A hidden gem on the edge of Bath, this is the place to enjoy a uniquely American experience. Set across 125 acres, this museum and its gardens house a collection of folk and decorative arts, as well as showcasing various American traditions. Unfortunately tickets are sold out for July 4 but the museum is open all year round.
Best American recipes for Independence Day
From sweet treats to traditional dishes, the US is famous for its cuisine, with Americans tucking into an array of classic foods every year on Independence Day.
If you’re celebrating the Fourth of July in the UK, here are some of our favourite American recipes to try and taste with your family and friends.
New York-style salt beef is delicious with pickles, horseradish, English mustard or piccalilli and can be enjoyed both hot and cold. Prepare it yourself in the comfort of your own kitchen, following this simple and affordable recipe.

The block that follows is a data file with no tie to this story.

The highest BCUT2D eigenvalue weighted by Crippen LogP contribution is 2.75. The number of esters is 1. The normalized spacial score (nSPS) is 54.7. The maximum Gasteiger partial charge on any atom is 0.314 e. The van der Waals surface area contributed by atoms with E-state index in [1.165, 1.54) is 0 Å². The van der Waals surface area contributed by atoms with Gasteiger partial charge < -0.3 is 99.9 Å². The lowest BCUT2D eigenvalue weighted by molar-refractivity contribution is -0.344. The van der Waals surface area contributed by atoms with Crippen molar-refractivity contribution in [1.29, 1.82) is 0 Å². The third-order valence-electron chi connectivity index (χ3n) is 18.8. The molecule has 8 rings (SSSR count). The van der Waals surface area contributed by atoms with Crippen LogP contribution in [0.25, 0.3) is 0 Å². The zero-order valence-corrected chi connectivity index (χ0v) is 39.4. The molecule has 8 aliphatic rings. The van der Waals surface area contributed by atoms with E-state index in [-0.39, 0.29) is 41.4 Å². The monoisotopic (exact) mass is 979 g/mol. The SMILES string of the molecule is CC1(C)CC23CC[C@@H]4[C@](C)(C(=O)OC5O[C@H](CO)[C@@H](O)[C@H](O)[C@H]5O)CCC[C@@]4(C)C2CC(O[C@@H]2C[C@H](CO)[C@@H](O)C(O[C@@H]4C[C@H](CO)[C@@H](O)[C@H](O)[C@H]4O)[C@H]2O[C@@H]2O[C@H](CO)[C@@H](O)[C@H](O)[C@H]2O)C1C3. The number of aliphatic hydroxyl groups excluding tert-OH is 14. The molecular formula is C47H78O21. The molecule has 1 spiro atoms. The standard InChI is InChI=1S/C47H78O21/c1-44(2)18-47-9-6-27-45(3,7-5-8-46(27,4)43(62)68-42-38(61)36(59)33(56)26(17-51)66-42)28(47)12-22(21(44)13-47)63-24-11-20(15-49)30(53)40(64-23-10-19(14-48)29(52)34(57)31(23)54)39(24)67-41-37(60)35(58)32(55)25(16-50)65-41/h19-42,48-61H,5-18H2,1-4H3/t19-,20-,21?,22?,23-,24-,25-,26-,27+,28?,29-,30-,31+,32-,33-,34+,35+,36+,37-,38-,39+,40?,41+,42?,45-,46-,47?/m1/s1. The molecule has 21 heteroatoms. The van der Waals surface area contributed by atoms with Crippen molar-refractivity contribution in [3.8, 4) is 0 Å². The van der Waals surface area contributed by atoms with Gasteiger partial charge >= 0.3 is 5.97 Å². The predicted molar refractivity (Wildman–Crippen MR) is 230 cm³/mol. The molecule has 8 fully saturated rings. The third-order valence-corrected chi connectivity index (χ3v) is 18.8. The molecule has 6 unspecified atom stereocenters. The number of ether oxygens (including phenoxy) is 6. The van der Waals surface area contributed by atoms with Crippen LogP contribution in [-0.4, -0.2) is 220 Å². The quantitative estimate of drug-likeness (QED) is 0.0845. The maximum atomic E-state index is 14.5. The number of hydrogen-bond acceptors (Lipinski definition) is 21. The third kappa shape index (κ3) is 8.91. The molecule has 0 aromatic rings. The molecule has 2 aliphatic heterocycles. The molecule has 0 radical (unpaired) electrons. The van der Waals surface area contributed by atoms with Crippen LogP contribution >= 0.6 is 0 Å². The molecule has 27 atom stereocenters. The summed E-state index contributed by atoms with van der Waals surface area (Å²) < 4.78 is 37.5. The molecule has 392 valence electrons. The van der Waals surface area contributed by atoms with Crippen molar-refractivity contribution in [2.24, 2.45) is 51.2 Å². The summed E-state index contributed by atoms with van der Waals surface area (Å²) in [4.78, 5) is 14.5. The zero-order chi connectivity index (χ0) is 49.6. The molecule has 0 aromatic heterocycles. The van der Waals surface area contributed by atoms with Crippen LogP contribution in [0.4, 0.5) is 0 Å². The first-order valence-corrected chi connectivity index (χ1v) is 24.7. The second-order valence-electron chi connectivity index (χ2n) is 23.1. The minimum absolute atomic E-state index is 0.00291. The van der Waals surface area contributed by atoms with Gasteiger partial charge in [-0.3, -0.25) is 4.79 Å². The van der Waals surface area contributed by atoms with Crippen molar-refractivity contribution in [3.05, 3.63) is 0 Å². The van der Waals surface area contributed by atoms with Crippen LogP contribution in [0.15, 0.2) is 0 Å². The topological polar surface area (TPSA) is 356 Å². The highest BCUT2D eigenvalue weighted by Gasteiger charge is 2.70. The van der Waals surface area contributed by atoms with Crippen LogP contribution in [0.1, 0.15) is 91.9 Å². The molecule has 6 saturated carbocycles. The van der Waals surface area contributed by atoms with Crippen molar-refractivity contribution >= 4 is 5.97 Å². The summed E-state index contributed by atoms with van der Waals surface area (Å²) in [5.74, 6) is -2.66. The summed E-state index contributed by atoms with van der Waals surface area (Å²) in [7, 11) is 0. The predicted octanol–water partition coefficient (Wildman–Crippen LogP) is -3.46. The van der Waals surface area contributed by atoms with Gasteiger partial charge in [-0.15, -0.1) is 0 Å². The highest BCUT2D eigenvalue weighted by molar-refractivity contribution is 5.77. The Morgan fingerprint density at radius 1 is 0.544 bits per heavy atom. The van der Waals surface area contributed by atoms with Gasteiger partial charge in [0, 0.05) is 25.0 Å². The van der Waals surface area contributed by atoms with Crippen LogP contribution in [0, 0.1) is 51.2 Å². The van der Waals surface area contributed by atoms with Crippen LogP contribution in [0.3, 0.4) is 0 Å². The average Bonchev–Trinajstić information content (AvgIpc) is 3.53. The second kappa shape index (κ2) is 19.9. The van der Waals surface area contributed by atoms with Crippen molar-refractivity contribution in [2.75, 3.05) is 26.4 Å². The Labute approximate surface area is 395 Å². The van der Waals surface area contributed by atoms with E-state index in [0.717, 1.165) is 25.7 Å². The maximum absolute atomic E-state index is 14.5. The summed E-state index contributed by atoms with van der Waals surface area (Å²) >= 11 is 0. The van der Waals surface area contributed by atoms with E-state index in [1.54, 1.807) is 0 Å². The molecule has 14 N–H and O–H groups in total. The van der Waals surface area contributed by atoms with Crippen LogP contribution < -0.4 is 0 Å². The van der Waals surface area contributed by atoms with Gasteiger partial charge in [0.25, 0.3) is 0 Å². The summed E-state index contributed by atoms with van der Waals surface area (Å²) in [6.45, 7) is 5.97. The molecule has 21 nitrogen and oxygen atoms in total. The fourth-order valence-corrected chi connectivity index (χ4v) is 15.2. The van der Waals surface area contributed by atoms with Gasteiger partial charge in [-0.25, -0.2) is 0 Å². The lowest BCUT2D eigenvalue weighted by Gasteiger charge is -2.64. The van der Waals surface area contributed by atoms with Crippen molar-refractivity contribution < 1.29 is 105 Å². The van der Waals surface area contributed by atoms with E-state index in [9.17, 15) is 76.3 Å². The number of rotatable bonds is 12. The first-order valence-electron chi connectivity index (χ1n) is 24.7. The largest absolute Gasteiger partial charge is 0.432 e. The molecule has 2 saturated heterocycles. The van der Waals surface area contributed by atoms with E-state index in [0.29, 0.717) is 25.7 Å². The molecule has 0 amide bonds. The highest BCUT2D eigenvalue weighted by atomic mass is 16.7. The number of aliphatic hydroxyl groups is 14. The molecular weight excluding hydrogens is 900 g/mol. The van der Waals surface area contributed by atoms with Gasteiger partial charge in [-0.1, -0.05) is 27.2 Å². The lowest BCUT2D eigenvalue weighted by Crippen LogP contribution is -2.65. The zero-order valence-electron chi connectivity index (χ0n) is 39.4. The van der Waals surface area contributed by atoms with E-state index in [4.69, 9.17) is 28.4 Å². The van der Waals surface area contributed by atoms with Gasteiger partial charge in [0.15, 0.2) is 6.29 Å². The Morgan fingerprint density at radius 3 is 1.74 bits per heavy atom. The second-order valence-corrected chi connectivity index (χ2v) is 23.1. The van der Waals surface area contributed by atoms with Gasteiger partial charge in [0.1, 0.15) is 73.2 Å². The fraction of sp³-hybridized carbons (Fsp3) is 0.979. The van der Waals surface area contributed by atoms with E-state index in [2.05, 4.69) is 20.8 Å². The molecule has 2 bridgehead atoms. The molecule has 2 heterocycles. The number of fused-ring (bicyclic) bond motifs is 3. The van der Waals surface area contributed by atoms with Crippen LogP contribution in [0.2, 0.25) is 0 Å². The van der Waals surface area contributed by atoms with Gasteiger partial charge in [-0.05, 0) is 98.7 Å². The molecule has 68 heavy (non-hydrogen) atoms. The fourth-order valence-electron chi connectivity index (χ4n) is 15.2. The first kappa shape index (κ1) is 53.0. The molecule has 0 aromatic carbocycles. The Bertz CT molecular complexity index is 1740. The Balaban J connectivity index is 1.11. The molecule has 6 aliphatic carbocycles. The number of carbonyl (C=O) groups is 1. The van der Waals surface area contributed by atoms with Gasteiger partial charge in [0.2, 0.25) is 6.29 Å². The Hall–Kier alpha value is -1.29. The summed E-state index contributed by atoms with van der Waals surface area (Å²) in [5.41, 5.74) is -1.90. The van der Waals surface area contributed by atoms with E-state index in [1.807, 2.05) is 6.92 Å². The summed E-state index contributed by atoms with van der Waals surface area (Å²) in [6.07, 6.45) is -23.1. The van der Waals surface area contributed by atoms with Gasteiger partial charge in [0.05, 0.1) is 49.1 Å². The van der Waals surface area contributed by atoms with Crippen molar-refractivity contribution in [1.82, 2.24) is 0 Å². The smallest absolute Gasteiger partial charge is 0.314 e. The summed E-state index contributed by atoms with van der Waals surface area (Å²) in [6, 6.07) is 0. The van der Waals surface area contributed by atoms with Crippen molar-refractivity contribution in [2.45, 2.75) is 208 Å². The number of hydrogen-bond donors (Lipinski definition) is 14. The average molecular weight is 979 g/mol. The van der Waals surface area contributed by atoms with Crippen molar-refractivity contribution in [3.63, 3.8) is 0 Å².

Mississippi mud pie
Mouth-melting dark chocolate combined with delicious praline, biscuits and cream. This Mississippi mud pie makes a great, indulgent Independence Day treat.
Credit: Andrew Crowley
Cheat’s mac and cheese
Diana Henry’s simple recipe for mac and cheese requires no sauce-cooking or pasta-boiling, helping you to serve the American favourite in minimal time.
Classic shrimp and grits
Get a real taste of American cuisine with this classic Shrimp and grits recipe. This traditional Southern dish is creamy, versatile and packed with coastal flavour.
The best cornbread
This tasty cornbread, coated in melted butter and honey, is another perfect dish for your Independence Day feast.
Credit: Andrew Cebulka
American-style salted caramel pancakes recipe
Whip up a stack of these banana and blueberry pancakes, best served with a drizzle of maple syrup, to satisfy your sweet-tooth craving.
Read more: July 4th recipes – the best American dishes to make on Independence Day